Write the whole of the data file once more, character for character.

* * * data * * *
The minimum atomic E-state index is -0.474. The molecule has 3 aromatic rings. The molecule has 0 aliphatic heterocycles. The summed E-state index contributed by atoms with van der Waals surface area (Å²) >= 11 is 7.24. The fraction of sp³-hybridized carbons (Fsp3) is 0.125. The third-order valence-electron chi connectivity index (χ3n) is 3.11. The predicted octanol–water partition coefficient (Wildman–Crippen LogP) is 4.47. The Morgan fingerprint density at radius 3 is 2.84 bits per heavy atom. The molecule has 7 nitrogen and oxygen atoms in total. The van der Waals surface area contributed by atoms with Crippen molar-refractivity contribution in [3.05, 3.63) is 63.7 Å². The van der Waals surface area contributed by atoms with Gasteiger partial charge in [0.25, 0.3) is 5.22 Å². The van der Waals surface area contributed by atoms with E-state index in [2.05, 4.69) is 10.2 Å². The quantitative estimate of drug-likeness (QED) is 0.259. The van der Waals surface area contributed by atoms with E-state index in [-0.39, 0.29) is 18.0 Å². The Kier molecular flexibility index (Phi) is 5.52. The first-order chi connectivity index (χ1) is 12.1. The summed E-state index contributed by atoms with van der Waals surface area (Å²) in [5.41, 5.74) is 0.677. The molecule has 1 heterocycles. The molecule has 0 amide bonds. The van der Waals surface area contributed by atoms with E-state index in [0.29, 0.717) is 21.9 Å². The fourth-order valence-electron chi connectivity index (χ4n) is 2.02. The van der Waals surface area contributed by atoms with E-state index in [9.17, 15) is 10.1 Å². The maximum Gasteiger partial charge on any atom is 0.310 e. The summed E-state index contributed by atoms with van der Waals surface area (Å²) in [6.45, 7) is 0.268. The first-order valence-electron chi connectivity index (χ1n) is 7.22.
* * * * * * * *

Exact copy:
The minimum atomic E-state index is -0.474. The molecule has 3 aromatic rings. The molecule has 0 aliphatic heterocycles. The summed E-state index contributed by atoms with van der Waals surface area (Å²) >= 11 is 7.24. The fraction of sp³-hybridized carbons (Fsp3) is 0.125. The third-order valence-electron chi connectivity index (χ3n) is 3.11. The predicted octanol–water partition coefficient (Wildman–Crippen LogP) is 4.47. The Morgan fingerprint density at radius 3 is 2.84 bits per heavy atom. The molecule has 7 nitrogen and oxygen atoms in total. The van der Waals surface area contributed by atoms with Crippen molar-refractivity contribution in [3.05, 3.63) is 63.7 Å². The van der Waals surface area contributed by atoms with Gasteiger partial charge in [0.25, 0.3) is 5.22 Å². The van der Waals surface area contributed by atoms with E-state index in [2.05, 4.69) is 10.2 Å². The quantitative estimate of drug-likeness (QED) is 0.259. The van der Waals surface area contributed by atoms with E-state index in [-0.39, 0.29) is 18.0 Å². The Kier molecular flexibility index (Phi) is 5.52. The first-order chi connectivity index (χ1) is 12.1. The summed E-state index contributed by atoms with van der Waals surface area (Å²) in [5.41, 5.74) is 0.677. The molecule has 1 heterocycles. The molecule has 0 amide bonds. The van der Waals surface area contributed by atoms with E-state index in [0.29, 0.717) is 21.9 Å². The fourth-order valence-electron chi connectivity index (χ4n) is 2.02. The van der Waals surface area contributed by atoms with E-state index in [9.17, 15) is 10.1 Å². The maximum Gasteiger partial charge on any atom is 0.310 e. The summed E-state index contributed by atoms with van der Waals surface area (Å²) in [6.45, 7) is 0.268. The first-order valence-electron chi connectivity index (χ1n) is 7.22.